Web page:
DEC* 0.971 0.929 0.968 0.920 0.963 0.910 0.575 0.589 0.814 0.598 0.267 0.158
IDEC* 0.982 0.952 0.978 0.944 0.980 0.946 0.575 0.631 0.790 0.550 0.188 0.033
ADEC 0.986 0.961 0.985 0.957 0.981 0.948 0.586 0.662 0.821 0.605 0.500 0.604
Table 2: Comparison of the clustering performances of DEC*, IDEC*, and ADEC in terms of ACC and NMI. Best method in bold, second best emphasized.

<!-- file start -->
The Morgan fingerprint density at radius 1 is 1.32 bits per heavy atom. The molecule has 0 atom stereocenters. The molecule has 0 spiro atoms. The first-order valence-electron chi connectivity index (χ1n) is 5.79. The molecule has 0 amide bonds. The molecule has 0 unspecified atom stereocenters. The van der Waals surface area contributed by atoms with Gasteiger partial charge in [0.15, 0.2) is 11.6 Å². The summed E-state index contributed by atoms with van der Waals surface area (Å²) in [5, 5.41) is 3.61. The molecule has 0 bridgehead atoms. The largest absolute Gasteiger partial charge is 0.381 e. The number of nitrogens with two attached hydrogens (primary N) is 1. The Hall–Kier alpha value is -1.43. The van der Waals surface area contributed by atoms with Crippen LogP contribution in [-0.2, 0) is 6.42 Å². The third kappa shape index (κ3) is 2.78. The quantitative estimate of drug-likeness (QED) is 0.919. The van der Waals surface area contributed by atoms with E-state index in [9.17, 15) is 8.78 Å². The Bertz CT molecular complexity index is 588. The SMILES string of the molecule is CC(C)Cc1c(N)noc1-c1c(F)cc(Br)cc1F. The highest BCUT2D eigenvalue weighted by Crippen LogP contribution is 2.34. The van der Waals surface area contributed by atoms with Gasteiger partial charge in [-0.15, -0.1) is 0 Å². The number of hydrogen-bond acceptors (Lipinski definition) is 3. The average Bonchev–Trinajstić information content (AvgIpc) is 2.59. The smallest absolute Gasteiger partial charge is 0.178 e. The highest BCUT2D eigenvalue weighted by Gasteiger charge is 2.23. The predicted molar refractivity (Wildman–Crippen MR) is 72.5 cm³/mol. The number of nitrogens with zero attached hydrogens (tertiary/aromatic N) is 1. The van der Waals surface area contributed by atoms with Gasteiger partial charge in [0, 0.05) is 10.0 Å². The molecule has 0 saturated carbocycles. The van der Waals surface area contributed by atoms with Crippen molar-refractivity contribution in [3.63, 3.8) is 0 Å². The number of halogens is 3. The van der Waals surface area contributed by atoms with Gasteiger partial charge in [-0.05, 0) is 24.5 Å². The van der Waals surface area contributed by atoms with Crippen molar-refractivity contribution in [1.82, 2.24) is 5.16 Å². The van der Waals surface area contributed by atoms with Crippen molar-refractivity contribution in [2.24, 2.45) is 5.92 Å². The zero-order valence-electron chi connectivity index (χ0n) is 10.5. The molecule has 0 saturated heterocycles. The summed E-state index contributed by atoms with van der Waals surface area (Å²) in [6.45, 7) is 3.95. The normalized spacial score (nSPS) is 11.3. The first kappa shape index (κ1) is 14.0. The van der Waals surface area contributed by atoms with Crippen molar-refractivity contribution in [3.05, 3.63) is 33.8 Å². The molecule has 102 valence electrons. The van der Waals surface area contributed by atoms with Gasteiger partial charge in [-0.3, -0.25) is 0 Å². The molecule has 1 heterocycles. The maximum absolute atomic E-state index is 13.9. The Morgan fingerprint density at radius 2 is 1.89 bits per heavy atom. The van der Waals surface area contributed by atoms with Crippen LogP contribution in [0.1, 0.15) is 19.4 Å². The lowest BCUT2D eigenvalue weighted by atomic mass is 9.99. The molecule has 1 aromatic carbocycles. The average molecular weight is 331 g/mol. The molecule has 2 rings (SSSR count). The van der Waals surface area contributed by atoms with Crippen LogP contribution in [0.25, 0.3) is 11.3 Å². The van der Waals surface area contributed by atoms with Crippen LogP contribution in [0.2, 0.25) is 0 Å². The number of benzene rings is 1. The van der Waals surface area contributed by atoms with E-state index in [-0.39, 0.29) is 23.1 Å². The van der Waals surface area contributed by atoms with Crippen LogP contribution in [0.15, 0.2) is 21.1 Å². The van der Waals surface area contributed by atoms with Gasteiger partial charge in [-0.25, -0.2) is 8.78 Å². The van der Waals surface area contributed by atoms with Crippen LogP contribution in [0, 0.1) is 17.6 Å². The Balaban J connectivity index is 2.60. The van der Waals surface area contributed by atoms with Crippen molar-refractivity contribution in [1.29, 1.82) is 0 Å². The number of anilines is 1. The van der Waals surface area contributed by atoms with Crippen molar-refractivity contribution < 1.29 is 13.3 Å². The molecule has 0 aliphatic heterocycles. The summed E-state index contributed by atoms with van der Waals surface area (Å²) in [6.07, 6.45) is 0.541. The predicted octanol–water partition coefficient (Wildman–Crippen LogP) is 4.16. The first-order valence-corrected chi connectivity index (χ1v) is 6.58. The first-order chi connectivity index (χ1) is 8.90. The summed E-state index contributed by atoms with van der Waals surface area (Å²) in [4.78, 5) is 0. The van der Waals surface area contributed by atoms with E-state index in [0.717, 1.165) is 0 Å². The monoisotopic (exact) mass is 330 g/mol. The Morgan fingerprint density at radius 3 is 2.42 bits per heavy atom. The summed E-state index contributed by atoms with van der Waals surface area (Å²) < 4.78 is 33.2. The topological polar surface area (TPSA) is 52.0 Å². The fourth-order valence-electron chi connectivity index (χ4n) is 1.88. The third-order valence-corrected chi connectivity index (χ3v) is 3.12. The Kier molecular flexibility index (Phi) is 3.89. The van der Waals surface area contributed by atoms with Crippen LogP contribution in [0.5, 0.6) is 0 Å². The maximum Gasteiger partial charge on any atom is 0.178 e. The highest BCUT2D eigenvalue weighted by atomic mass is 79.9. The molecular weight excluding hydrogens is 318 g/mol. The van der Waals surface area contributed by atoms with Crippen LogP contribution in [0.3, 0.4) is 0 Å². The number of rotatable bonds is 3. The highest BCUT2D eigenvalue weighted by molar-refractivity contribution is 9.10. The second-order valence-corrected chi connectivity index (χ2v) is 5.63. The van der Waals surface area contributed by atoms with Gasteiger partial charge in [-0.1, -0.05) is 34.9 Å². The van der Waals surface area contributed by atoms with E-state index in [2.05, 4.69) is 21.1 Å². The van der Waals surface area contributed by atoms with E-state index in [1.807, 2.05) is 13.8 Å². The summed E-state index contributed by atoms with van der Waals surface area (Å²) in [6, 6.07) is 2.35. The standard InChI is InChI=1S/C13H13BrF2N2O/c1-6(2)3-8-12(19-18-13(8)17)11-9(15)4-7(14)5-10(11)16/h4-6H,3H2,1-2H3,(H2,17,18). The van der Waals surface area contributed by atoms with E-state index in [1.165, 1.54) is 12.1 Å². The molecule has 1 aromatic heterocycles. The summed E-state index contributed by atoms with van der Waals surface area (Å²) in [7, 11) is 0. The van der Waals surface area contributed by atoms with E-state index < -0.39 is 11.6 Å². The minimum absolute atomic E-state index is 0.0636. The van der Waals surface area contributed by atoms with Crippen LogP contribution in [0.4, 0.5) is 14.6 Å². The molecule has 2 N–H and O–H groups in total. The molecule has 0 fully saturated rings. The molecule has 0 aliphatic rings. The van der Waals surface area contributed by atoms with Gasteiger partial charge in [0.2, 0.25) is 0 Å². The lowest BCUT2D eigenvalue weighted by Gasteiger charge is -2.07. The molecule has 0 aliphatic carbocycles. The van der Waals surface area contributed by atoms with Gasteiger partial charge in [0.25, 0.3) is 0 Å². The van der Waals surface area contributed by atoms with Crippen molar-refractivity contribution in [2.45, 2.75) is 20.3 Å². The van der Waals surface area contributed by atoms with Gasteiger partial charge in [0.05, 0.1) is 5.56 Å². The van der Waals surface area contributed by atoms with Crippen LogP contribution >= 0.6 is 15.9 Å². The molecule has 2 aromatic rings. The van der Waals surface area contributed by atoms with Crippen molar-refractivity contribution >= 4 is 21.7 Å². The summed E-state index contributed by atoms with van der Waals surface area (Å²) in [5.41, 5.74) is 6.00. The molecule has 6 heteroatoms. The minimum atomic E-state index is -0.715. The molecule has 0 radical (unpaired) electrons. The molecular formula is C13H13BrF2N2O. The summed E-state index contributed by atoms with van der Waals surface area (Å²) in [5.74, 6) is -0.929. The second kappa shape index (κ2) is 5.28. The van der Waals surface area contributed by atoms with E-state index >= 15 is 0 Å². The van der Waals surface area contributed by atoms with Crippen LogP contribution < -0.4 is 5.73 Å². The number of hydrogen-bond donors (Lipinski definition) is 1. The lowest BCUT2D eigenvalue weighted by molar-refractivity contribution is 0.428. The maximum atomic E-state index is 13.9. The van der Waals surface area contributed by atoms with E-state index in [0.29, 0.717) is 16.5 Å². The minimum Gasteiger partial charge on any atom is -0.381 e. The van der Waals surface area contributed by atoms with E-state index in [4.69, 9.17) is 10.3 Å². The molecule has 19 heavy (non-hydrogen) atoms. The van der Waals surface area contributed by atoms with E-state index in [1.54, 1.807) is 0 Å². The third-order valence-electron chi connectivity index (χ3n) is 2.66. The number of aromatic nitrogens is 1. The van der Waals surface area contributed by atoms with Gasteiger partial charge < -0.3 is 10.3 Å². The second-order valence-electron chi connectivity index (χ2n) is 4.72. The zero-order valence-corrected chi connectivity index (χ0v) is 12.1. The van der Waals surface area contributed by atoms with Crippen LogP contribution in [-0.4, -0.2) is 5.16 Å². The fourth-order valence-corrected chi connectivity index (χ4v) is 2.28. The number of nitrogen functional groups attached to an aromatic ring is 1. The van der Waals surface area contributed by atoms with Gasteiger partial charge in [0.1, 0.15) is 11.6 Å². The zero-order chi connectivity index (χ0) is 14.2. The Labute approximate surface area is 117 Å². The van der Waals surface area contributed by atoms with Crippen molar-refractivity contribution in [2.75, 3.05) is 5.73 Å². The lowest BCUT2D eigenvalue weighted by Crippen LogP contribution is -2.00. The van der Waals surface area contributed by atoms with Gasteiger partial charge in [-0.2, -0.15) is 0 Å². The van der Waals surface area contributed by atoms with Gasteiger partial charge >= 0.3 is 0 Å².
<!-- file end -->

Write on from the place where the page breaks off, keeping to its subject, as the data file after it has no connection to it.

For a fair comparison with state-of-the-art deep clustering approaches, the baselines need to be reimplemented in a way to neutralize factors, which are out of this article scope. The new reimplemented models share the same deep clustering factors (i.e., architecture, learning dynamics, integrated prior knowledge and clustering loss) with ADEC. From Table 1 and Table 2, we can notice a considerable improvement in terms of ACC and NMI for the modified version of DEC and IDEC, comparatively to the original ones. More specifically, DEC* outperforms vanilla DEC by a huge margin. Similarly, IDEC* surpasses its standard counterpart significantly. The huge gap between the ordinary pretrained models (i.e., based on a simple reconstruction) and the modified ones, demonstrates the effectiveness of combining Adversarially Constrained Interpolation and Data Transformation, as a pretraining strategy. Furthermore, as we can see from Table 2, ADEC* outperforms DEC* and IDEC*. This result suggests that ADEC offers a better trade-off between Feature Randomness and Feature Drift. This hypothesis will be further supported in the subsequent experiments.